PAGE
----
Do Cell Phones Cause Cancer?

An illustration of a man holding a cell phone

Cell phones emit low-energy radiation in the form of radiofrequency waves. Scientists are investigating whether these waves post a cancer risk.

Summary

A government-funded study published last year raised concerns about the dangers of cell phone radiation. An MSK radiation expert discusses the study’s limitations and weighs in on the evidence related to cell phone use and cancer risk.

Back in 1993, a Florida resident named David Reynard went on CNN’s Larry King Live to warn about the dangers of cell phone radiation. He said it caused his wife’s brain tumor. Ever since, the question of whether cell phones cause cancer has buzzed quietly in the background as the technology has become omnipresent in our lives.

Numerous studies of cell phone radiation and cancer have been conducted over the years to address the issue, but none has been definitive.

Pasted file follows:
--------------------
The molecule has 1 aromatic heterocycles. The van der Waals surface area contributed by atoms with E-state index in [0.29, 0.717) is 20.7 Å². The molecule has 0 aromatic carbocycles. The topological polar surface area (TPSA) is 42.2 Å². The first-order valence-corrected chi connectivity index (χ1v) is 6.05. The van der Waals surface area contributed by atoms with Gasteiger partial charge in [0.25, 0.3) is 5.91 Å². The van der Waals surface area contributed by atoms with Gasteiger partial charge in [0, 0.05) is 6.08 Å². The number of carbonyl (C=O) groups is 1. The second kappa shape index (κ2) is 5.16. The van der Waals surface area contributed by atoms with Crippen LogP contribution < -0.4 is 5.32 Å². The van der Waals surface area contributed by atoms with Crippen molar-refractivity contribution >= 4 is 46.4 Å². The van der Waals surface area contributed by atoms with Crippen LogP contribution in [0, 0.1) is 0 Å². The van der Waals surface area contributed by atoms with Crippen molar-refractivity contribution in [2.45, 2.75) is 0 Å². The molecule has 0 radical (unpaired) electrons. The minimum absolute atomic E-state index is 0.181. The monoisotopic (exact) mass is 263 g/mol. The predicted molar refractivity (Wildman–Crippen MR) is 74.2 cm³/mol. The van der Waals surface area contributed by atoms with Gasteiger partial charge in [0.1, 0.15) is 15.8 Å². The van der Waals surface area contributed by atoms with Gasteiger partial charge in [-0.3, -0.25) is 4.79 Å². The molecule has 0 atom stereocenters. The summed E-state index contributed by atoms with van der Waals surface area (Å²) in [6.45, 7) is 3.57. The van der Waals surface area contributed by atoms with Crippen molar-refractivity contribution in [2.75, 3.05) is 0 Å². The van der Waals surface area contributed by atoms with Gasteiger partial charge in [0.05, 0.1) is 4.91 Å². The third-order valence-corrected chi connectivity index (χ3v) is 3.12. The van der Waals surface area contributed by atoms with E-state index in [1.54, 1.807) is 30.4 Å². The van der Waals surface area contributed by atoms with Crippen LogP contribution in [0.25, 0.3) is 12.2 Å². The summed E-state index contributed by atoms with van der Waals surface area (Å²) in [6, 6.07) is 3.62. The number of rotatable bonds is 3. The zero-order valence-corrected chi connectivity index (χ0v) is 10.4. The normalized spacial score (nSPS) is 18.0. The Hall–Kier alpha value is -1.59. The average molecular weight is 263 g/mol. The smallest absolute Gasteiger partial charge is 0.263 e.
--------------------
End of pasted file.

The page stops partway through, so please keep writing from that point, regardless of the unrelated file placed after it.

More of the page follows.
To obtain more solid evidence, a team of scientists at the National Toxicology Program, a division of the National Institutes of Health, undertook an in-depth study. Their approach was to expose laboratory rodents to high doses of cell phone radiation over their entire life span and see if they developed cancer as a result. The study cost $20 million and took more than ten years to complete. Final results were released to the public in November 2018.

The argument that cell phones cause cancer lacks biological plausibility because the energy contained in the waves is too low to cause damage.

To the surprise and alarm of many, the investigators found what they called “clear evidence” that cell phone radiation could cause a type of nerve tissue cancer called a malignant schwannoma in rats. They also reported finding what they said was “some evidence” in the animal studies that cell phone radiation could cause a brain cancer called glioma.

These results generated some scary-sounding news headlines. But according to Lawrence Dauer, a radiation expert at MSK, there’s no reason to freak out just yet.

“The bottom line is it’s a really cool study,” Dr. Dauer says. “But we have to recognize the limitations that come along with it.”